Costly ‘tampon taxes’ join debate on health disparities

Susan Heavey

About Susan Heavey

Susan Heavey, (@susanheavey) a Washington, D.C.-based journalist, is AHCJ’s topic leader on social determinants of health and curates related material at healthjournalism.org. She welcomes questions and suggestions on resources and tip sheets at determinants@healthjournalism.org.

Photo: Eric Parker via Flickr

Photo: Eric Parker via Flickr

Taxes have long been used by policy makers to try and impact behaviors. But some lawmakers now are looking at taxes through the prism of health disparities and acknowledging the affordability gap for everyday health-related products.

The Washington Post’s Aaron Davis recently wrote about efforts to end so-called “tampon taxes” in another tax fight revolving around inequity. Some city legislators in Washington want to exempt feminine hygiene products – and diapers – from the city’s sales taxes, following on such efforts in California as well as New York.

According to Davis, five states have ended taxes on such products for women while seven have eliminated taxes on diapers.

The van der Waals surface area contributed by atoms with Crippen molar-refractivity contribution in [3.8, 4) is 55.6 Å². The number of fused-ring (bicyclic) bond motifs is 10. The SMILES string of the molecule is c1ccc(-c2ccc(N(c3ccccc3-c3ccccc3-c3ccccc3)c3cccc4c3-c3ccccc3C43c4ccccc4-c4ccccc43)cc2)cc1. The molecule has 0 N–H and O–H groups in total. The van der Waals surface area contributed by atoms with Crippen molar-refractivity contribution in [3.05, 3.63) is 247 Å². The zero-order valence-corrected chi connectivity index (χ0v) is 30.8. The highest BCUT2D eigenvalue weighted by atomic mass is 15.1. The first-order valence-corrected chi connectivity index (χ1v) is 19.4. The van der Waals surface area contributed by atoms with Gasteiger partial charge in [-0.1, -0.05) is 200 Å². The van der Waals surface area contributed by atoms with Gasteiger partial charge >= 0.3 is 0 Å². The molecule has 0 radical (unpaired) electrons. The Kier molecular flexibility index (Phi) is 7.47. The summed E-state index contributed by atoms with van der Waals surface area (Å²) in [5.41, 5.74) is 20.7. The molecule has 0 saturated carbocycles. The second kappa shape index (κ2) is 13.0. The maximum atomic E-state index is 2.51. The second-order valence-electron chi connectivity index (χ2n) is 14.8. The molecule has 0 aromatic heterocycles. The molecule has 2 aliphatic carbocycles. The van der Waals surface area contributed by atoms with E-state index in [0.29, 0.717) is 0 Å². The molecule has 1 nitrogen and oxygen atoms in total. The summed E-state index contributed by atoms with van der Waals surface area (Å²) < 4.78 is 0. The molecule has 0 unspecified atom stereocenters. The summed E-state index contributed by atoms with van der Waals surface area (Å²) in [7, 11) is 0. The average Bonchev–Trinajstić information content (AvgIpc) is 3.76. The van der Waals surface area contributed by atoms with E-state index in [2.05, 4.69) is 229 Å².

“This legislation will especially help low- to moderate-income mothers manage these costly expenses,” Washington City Council member Anita Bonds, an at-large Democrat and lead author of the bill, told the Post earlier this year.

The proposal in the nation’s capitol follows similar efforts in California, where two legislators proposed banning taxes on tampons and similar products. Women in the nation’s most populous state pay about $7 per month, often over 40 years, to obtain these feminine products, according to one analysis by lawmakers there, the Post reported.

As of mid-2015, just five states – Maryland, Massachusetts, Minnesota, New Jersey and Pennsylvania – do not tax these products, the Post said, citing a story in Fusion.

“Women have no choice but to buy these products, so the economic effect is only felt by woman [sic] and women of color are particularly hard hit by this tax. You can’t just ignore your period, it’s not like you can just ignore the constant flow,” California assemblywoman Cristina Garcia told the Post‘s Sarah Larimer.

Globally, similar efforts are also underway, with Canada recently dropping its tax and Britain facing similar calls, the Post said.

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